Wheels Turning for New Bike Lanes | News | Pittsburgh | Pittsburgh City Paper

Wheels Turning for New Bike Lanes

Bicycle commuting along Liberty Avenue is about to become less treacherous, with bike lanes and, bike advocates hope, shared lane markings.


After a year of working with the City Planning department, Bike Pittsburgh Executive Director Scott Bricker says bike lanes are set to go on Liberty between Ligonier Street in Lawrenceville and the Bloomfield Bridge within the next few months. Liberty was chosen by the city because, according to research done by Bike Pittsburgh, it's one of a few streets wide enough to accommodate a dedicated bike lane.


Another stretch of Liberty, from the Bloomfield Bridge to Baum Boulevard might in the future receive shared lane markings, also known as "sharrows," that mark out space on the pavement for bikers. Sharrows, which could be added to other city streets as well, are essentially "share the road" signs on the road's surface, and thus more visible. Cars yield to bikes in the sharrow lanes. But unlike in bike lanes, cars can drive over the sharrows when no cyclists are around.

Sharrows consist of a series of chevrons and a bike icon, and act as guides to keep cyclists out of the treacherous "door zone" where a suddenly opening parked car door could injure them. They also remind motorists of cyclists' rights to share the road.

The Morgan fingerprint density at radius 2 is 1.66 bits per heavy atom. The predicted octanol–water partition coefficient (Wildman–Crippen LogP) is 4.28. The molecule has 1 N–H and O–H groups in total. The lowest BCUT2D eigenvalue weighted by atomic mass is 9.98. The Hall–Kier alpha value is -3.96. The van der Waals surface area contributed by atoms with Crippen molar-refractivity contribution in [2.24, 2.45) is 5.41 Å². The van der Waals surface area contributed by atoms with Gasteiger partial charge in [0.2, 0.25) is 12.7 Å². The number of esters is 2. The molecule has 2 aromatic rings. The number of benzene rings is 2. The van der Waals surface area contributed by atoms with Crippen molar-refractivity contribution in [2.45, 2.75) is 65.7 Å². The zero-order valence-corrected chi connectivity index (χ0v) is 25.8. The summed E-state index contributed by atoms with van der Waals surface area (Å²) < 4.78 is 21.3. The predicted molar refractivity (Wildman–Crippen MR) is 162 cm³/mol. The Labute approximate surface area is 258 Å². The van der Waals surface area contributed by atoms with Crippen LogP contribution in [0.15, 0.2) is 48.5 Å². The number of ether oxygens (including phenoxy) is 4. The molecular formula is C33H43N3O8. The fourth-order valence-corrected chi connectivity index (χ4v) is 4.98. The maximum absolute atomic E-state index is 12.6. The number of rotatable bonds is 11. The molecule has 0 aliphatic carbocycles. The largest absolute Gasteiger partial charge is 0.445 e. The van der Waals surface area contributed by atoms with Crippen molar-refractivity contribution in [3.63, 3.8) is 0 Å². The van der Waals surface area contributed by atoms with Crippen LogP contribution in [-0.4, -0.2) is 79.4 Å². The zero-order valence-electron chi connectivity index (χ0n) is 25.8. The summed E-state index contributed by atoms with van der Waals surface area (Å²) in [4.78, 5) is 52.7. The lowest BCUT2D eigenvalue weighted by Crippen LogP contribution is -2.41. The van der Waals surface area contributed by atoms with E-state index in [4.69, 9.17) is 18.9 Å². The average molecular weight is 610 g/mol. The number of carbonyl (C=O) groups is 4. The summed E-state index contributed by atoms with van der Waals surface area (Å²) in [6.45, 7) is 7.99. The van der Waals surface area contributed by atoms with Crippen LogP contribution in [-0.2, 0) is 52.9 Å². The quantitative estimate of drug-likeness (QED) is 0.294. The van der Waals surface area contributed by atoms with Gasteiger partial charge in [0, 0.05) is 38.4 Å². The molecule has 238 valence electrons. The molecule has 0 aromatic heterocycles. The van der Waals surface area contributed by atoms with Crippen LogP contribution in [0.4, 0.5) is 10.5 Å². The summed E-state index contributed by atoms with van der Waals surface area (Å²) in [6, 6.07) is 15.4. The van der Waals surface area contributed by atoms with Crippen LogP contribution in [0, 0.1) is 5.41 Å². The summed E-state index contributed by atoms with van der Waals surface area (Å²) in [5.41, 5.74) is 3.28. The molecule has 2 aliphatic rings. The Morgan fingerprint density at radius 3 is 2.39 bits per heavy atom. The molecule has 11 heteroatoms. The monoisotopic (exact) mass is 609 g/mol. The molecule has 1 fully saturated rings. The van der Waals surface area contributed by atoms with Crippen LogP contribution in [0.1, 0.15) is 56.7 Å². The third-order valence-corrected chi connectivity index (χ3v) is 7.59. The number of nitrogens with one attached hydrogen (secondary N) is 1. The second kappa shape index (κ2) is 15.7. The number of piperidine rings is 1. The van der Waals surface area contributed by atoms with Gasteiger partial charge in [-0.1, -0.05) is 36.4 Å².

Bricker says PennDOT hasn't yet signed off on adding the sharrows, because they haven't been accepted by the federal Manual on Uniform Traffic Control Devices, which keeps traffic markings consistent from state to state. Other cities, like Portland, Ore., have adopted them experimentally, without federal or state approval. While the Oregon Department of Transportation hasn't officially approved the Portland sharrows, it hasn't stood in the way, either.


"They're a success," says Jonathan Maus, founder and editor of bikeportland.org, about the two-year-old sharrows there. "It's sort of a welcome mat to say bikes are here." Both Bricker and Maus say that sharrows and other safety measures put more bikes on the road, which increases cycling safety by increasing visibility for cyclists.


If PennDOT approves sharrows for Pittsburgh, they'll go on Liberty between the Bloomfield Bridge and Baum. For now, without state approval, sharrows are being held off the Liberty Avenue plan.

The city is holding a meeting to gather public comment about the bike lanes on Sat., Aug. 19 at 2 p.m. in the Wintergarden Auditorium at West Penn Hospital in Bloomfield.

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